Exploring the boundaries of international law
Exploring the boundaries of international law

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Exploring the boundaries of international law

2.5 ‘Failed’ states

Traditionally, once a state becomes a state, it remains one even when there is a loss of control by the government and subsequent lack of law and order, with the possibility of anarchy. However, the concept of a ‘failed state’ has developed, although as yet, there is no accepted definition of what constitutes a failed state. Zartman describes it as referring ‘to a situation where the structure, authority (legitimate power), law, and political order have fallen apart’ (Zartman, 1995, p. 1).

Such states invariably exhibit a range of humanitarian, legal and security problems, such as civil wars, ethnic cleansing, mass migration, environmental degradation and pandemics. These states may have legal, but not actual sovereignty. The concept of state failure is not reserved for cases of complete state collapse into civil war or anarchy. It is a spectrum and arguably may include states that are weak and struggling to meet their responsibilities, such as Haiti, and, in the past, states such as Afghanistan and Sierra Leone. In many cases failed states can no longer control their territory and borders. Politically, they invariably lack legitimacy and accountability and fail to protect the basic rights and freedoms of their citizens. Economically, they are ineffectual and corrupt.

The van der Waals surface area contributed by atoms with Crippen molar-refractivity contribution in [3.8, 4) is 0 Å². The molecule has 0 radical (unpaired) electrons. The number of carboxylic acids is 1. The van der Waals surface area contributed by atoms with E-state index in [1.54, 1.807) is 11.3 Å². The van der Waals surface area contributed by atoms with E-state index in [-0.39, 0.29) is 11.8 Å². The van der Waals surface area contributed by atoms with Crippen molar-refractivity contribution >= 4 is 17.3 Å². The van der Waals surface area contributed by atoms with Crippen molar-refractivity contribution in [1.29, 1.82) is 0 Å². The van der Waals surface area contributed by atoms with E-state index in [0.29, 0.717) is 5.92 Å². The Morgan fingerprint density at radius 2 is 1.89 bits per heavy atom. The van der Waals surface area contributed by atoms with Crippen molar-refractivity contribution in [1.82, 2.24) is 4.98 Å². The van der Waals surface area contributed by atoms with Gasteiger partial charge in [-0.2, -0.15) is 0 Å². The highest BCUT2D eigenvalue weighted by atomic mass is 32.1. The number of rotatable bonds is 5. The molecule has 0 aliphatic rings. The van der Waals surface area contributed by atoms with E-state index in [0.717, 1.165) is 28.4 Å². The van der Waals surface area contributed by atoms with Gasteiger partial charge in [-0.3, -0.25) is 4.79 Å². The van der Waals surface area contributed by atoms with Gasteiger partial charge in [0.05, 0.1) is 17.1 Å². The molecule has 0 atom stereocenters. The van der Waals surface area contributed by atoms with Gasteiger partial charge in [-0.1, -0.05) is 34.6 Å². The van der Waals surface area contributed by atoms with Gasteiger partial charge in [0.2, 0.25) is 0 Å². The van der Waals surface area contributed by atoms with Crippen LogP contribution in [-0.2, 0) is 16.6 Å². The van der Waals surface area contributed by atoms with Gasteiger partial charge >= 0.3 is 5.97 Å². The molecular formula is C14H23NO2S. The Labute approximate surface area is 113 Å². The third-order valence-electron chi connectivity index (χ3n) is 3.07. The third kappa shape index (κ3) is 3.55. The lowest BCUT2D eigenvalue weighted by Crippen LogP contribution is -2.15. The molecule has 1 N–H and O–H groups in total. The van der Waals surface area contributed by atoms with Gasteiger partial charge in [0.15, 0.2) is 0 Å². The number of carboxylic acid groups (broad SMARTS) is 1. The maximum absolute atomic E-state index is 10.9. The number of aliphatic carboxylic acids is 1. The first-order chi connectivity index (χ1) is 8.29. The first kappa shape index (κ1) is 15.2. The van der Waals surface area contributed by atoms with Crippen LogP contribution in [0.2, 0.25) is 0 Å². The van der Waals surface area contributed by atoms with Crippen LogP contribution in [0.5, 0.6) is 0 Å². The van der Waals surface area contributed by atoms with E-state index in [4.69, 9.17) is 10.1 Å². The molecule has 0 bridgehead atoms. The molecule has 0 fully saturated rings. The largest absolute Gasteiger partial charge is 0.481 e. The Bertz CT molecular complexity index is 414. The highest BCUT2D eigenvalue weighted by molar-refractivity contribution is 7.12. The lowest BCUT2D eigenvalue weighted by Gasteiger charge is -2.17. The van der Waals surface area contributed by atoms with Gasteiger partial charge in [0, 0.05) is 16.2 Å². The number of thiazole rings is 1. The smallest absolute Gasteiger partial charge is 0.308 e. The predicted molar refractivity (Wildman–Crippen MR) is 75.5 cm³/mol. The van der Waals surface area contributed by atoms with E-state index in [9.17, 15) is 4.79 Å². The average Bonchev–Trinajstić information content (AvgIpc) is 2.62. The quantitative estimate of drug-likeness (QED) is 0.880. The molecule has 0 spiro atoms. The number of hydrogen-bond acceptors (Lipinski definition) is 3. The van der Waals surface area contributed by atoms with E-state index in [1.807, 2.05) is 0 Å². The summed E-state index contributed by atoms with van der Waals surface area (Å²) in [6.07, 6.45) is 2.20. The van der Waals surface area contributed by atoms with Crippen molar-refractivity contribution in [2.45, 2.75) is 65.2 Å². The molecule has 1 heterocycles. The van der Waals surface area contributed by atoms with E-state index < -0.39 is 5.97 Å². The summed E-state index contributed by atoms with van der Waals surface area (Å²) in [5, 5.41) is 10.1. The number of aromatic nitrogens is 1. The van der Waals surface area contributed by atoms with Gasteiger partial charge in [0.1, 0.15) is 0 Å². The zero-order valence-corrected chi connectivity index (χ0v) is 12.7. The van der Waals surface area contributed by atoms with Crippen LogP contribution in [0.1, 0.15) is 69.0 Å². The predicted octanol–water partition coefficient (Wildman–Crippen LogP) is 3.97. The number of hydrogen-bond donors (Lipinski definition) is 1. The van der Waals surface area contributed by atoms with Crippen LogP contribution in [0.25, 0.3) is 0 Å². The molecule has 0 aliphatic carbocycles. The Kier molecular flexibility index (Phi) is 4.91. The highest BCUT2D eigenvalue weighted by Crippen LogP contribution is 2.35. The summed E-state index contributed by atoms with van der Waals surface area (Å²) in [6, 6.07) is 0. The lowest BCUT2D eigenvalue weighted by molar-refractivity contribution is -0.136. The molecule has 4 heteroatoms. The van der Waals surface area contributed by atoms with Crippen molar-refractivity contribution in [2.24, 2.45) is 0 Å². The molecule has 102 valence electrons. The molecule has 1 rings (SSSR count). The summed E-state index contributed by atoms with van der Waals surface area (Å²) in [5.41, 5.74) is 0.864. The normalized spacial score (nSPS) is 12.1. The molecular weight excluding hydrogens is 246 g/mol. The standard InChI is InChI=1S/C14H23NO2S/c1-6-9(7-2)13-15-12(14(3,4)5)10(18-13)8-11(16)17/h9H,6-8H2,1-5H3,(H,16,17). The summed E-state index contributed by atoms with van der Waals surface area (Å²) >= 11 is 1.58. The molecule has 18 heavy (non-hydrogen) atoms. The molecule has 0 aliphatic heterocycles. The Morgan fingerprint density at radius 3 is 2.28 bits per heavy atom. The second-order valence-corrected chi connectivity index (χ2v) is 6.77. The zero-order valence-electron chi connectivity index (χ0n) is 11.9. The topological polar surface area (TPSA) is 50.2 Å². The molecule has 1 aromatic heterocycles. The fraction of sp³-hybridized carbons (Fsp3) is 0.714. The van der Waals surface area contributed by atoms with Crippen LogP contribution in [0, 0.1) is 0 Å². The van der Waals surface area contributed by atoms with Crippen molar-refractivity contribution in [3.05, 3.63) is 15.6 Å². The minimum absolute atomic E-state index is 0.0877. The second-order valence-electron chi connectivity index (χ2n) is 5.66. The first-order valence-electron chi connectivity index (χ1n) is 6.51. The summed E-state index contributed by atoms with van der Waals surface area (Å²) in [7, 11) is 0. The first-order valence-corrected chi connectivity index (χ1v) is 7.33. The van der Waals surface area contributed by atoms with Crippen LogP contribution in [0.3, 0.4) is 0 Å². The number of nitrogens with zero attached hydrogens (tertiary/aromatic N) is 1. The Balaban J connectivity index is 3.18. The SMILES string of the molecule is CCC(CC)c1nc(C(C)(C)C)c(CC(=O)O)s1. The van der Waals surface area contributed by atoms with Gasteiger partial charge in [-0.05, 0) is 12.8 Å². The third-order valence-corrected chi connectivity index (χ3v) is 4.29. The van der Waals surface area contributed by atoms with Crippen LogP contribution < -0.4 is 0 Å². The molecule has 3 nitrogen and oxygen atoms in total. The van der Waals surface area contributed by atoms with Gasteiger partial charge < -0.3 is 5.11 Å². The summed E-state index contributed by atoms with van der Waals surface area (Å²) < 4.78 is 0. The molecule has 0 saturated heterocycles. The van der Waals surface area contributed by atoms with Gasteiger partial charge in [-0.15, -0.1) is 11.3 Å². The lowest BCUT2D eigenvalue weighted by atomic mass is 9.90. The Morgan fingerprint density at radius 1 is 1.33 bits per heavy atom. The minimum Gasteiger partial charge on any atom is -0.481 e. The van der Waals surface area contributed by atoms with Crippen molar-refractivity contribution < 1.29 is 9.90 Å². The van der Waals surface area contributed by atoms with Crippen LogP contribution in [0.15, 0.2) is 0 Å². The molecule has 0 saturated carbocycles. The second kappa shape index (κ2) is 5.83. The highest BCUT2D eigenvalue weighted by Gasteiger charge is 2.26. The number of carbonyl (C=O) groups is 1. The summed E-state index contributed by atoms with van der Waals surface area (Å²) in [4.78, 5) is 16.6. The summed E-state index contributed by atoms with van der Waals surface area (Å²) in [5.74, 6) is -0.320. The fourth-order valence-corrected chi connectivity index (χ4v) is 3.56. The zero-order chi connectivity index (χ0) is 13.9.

The failure of a state is likely to have a wider regional and international impact. Lawlessness is often not just confined within the boundaries of the failed state; transnational crimes such as drug smuggling, human trafficking and terrorism are able to flourish. In Somalia, a commonly cited example of a failed state, the lack of internal control allows piracy to flourish along the western seaboard of the Indian Ocean.

The international community has become increasingly concerned about the threat to global political and economic security and stability posed by the instability of failed states. International responses have been practical in the form of aid and, more controversially, in offers of reconstruction, which involves a degree of foreign intervention in the governance of the failed state. Humanitarian interventions have been legitimised in certain situations. In principle, however, the fact that a state has ‘failed’ is not a justification for disregarding the sovereignty of the state. It allows a limited international response, but then it risks failing to address the international ramifications of the failed state. For instance, an attack on the land bases of the Somalian pirates within Somalia by foreign forces risks breaching international law.

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